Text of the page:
Creating a shared vision and understanding of the why for innovation is essential to getting buy-in and support from all stakeholders. Innovative leaders need to be able to effectively communicate their vision and their why in a way that inspires others and allows them to see the possibilities that CBE holds. Leaders also need to think differently about their recruiting and hiring processes to attract and retain staff committed to the vision, the instructional and structural shifts, and the personal and professional development required of CBE.

Table Showing Aspects of Leader Competency #3 -- Foster a Cohesive Vision

LC.4 High Quality Instruction and Learning Experiences

In personalized and competency-based education, teaching and learning look and feel different. Leaders must support teachers in making this transition through regular professional development, ongoing support in adapting and designing high-quality curriculum, and regular coaching and feedback. Leaders need to be in classrooms often—to model, co-teach, talk to students, observe, and give feedback. They must also activate the talents and resources of their instructional leadership team to build a community of improvement and development. Leaders must create regular opportunities for instructional staff to engage in a process of norming student work and evaluating the design of performance assessments. Everyone needs to be looking at student work products to know if the CBE shifts are truly changing outcomes for students.

Table Showing Aspects of Leader Competency #4 -- High Quality Instruction and Learning Experiences

LC.5 Build the Capacity of Others

Leaders cannot and should not lead this journey to CBE alone. Building the capacity of others to lead is essential to the success of CBE. Strong leaders will create opportunities for collaboration and distribute leadership based on the strengths of their staff. Through ongoing coaching and goal setting, leaders will balance support with accountability to move teachers along the continua of the teacher competencies. This approach will develop more leaders within the building, ultimately supporting the success of the school’s CBE implementation. Leaders must rethink time and resources to create regular and consistent opportunities for teachers to engage in professional development, collaboration, and review of curriculum and student work.

Table Showing Aspects of Leader Competency #5 -- Build the Capacity of Others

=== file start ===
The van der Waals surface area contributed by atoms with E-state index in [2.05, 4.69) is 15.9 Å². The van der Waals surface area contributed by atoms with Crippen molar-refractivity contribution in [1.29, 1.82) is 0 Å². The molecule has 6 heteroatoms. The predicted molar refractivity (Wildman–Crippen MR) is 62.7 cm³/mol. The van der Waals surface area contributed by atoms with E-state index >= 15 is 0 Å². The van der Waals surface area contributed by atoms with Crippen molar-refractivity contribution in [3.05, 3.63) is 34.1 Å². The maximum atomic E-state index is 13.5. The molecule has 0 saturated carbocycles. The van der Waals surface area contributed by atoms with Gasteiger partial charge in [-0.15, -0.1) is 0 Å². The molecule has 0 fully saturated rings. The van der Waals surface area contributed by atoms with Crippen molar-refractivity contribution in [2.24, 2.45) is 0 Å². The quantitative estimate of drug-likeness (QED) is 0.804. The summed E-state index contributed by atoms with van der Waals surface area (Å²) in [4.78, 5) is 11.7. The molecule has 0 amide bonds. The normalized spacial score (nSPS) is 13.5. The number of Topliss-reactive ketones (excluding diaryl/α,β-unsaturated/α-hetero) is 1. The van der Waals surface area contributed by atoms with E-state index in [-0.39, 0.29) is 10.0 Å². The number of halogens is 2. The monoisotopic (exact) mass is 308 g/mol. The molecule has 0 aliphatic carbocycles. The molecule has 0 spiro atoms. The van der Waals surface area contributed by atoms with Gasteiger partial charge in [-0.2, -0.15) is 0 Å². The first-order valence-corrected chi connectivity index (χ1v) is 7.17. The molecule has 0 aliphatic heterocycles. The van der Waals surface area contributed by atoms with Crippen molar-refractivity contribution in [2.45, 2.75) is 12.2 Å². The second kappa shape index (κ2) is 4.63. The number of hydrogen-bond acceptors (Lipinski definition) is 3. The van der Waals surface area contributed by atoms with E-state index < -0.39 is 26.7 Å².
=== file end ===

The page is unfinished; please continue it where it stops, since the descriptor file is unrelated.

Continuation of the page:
LC.6 Continuous Improvement Through Data-Driven Decision Making

An ongoing commitment to collecting, monitoring, and analyzing data ensures that you are keeping students at the forefront of your decision-making. Leaders must ensure there are effective systems in place to collect and monitor this data and to transparently share the data with all stakeholders. Through strategic planning and goal setting, leaders can use data to monitor their progress, solve problems, and make informed decisions to iterate and improve all of the shifts happening throughout the CBE journey.

Table Showing Aspects of Leader Competency #6 -- Continuous Improvement Through Data-Driven Decision Making

Remember, transitioning to CBE is a journey not just for students but for the adults as well. This change takes time, commitment, and patience and will not only change outcomes for students but will change everyone involved along the way. Building 21’s Leadership Competencies are currently under revision but will be available to view shortly. Bookmark this link and check back soon!

I hope you are enjoying this blog series. Stay tuned for my next blog post, which will focus on the design of the learning experiences and the instructional shifts that are necessary in transitioning to competency-based learning and assessment.

Learn More (other posts in this series)

Sandra Moumoutjis PhotoSandra Moumoutjis is the Executive Director of Building 21’s Learning Innovation Network which is designed to grow and support a community of schools and districts as they transition to competency-based education. Through professional development and coaching, Sandra supports schools and districts in all aspects of the change management process. Sandra is the co-designer of Building 21’s Competency Framework and instructional model. Prior to working for Building 21, Sandra was a teacher, K-12 reading specialist, literacy coach, and educational consultant in districts across the country.